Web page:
To run, or not to run, that is the question. But in all non-Shakespearean seriousness, is running or walking actually better for your exercise routine? Keep reading to get the facts!
Benefits of Walking
For starters, walking is one of the easiest ways to move your body. It’s low-impact, mostly low-endurance, and you can go as slow as you want or need to, which is great for beginners. And for those who haven’t yet built up the full stamina and endurance for a running routine, walking is a great alternative.You can up the intensity by building up to more dynamic power walking, incorporating hilly terrain, and increasing the distances or duration of your walks.
Walking can be the ideal addition to your existing workout routine, or can be a nice way to get back into the swing of exercising if you haven’t been at it for a while. If you’re into weightlifting, yoga, pilates, or any other form of exercise, and walking is only going to be an addition to your routine, try to add walking onto the tail-end of your main workout. This keeps your energy focused on strength training efforts, leaving the aerobic aspect towards the end when your energy has been otherwise depleted from other forms of training.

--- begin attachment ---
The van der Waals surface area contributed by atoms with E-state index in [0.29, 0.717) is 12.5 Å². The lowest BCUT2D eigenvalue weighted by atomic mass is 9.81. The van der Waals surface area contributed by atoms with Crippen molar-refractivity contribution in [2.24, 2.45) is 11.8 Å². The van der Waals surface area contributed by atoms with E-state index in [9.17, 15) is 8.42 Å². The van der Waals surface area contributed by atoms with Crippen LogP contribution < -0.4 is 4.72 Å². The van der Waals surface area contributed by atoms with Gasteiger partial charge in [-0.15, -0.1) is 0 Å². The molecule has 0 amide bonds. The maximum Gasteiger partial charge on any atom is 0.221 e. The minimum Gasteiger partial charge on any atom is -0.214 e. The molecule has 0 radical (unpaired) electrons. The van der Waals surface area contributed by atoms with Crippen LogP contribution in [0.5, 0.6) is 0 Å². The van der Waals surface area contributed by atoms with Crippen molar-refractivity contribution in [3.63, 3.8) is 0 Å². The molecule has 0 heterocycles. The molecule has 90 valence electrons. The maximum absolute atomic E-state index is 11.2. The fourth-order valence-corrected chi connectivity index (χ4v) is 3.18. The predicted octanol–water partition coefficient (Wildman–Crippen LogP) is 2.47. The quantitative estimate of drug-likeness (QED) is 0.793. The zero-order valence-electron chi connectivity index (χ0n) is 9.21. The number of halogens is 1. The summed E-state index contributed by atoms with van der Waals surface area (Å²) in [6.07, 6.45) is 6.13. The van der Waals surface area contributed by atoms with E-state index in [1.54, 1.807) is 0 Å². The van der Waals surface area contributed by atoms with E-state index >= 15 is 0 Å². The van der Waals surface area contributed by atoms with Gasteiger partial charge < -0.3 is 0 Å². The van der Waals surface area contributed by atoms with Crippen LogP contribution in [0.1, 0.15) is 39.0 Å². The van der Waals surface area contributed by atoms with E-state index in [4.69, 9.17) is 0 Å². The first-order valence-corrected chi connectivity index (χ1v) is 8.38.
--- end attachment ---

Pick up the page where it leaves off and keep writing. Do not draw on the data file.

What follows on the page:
Benefits of Running
From a light jog to interval sprints, running is a time-efficient form of exercise. It ramps up your heart rate, increases endurance, and puts more body weight and energy onto your legs and core. For someone who is just getting started with a running routine, it can be more challenging than a walking routine due to the extra physical exertion in keeping a higher-paced momentum. If you’re incorporating running into your existing workout routine, follow a similar method as above where running is tacked onto the end of your main workout.
To recap, walking and running both are effective exercises for building endurance, strengthening your skeletal and muscular systems, burning calories, increasing aerobic endurance and stamina, and are an overall awesome way to boost your mood. While running is more time efficient, it can have a tendency to ramp up your appetite. Walking can be easier to start for beginners, but it takes a longer amount of time to burn calories. So there are pros and cons to both!
The Department of Health and Human Services recommends you try to achieve 150 minutes of moderate aerobic activity or 75 minutes of vigorous activity per week. So at the end of the day, it’s really up to you to decide whether walking or running works best for you.
Cheers to an epic workout! Be sure to check out our other posts on the Canopy at Citrus Park blog page for more fitness-focused tips and tricks.